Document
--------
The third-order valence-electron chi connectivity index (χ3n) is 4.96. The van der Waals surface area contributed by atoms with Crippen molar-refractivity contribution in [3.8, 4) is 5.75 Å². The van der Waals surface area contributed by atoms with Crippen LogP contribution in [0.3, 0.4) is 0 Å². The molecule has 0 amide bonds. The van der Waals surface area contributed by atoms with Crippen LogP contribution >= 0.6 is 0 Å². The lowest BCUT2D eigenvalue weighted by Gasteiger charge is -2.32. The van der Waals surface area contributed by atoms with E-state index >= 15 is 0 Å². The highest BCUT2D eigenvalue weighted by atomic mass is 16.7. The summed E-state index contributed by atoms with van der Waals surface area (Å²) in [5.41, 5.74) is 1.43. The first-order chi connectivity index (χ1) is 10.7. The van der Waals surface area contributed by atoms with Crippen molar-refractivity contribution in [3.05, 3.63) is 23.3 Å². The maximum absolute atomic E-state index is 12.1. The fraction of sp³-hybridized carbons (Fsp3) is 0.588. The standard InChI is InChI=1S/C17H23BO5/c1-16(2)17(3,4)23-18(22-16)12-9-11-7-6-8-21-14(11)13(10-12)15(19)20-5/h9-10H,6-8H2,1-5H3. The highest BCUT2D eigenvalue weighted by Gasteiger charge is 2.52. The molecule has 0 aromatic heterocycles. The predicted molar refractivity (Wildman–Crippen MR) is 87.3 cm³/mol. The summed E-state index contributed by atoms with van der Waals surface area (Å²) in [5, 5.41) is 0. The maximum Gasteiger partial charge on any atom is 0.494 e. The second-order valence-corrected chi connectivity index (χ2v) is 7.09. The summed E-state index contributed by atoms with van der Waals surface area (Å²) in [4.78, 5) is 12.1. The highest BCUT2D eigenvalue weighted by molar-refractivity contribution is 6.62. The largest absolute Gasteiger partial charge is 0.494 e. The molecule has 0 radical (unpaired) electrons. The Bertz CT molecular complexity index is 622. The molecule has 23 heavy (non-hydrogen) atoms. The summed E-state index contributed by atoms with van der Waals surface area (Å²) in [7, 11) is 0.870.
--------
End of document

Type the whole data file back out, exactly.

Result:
The third-order valence-electron chi connectivity index (χ3n) is 4.96. The van der Waals surface area contributed by atoms with Crippen molar-refractivity contribution in [3.8, 4) is 5.75 Å². The van der Waals surface area contributed by atoms with Crippen LogP contribution in [0.3, 0.4) is 0 Å². The molecule has 0 amide bonds. The van der Waals surface area contributed by atoms with Crippen LogP contribution >= 0.6 is 0 Å². The lowest BCUT2D eigenvalue weighted by Gasteiger charge is -2.32. The van der Waals surface area contributed by atoms with E-state index >= 15 is 0 Å². The highest BCUT2D eigenvalue weighted by atomic mass is 16.7. The summed E-state index contributed by atoms with van der Waals surface area (Å²) in [5.41, 5.74) is 1.43. The first-order chi connectivity index (χ1) is 10.7. The van der Waals surface area contributed by atoms with Crippen molar-refractivity contribution in [3.05, 3.63) is 23.3 Å². The maximum absolute atomic E-state index is 12.1. The fraction of sp³-hybridized carbons (Fsp3) is 0.588. The standard InChI is InChI=1S/C17H23BO5/c1-16(2)17(3,4)23-18(22-16)12-9-11-7-6-8-21-14(11)13(10-12)15(19)20-5/h9-10H,6-8H2,1-5H3. The highest BCUT2D eigenvalue weighted by Gasteiger charge is 2.52. The molecule has 0 aromatic heterocycles. The predicted molar refractivity (Wildman–Crippen MR) is 87.3 cm³/mol. The summed E-state index contributed by atoms with van der Waals surface area (Å²) in [5, 5.41) is 0. The maximum Gasteiger partial charge on any atom is 0.494 e. The second-order valence-corrected chi connectivity index (χ2v) is 7.09. The summed E-state index contributed by atoms with van der Waals surface area (Å²) in [4.78, 5) is 12.1. The highest BCUT2D eigenvalue weighted by molar-refractivity contribution is 6.62. The largest absolute Gasteiger partial charge is 0.494 e. The molecule has 0 radical (unpaired) electrons. The Bertz CT molecular complexity index is 622. The molecule has 23 heavy (non-hydrogen) atoms. The summed E-state index contributed by atoms with van der Waals surface area (Å²) in [7, 11) is 0.870.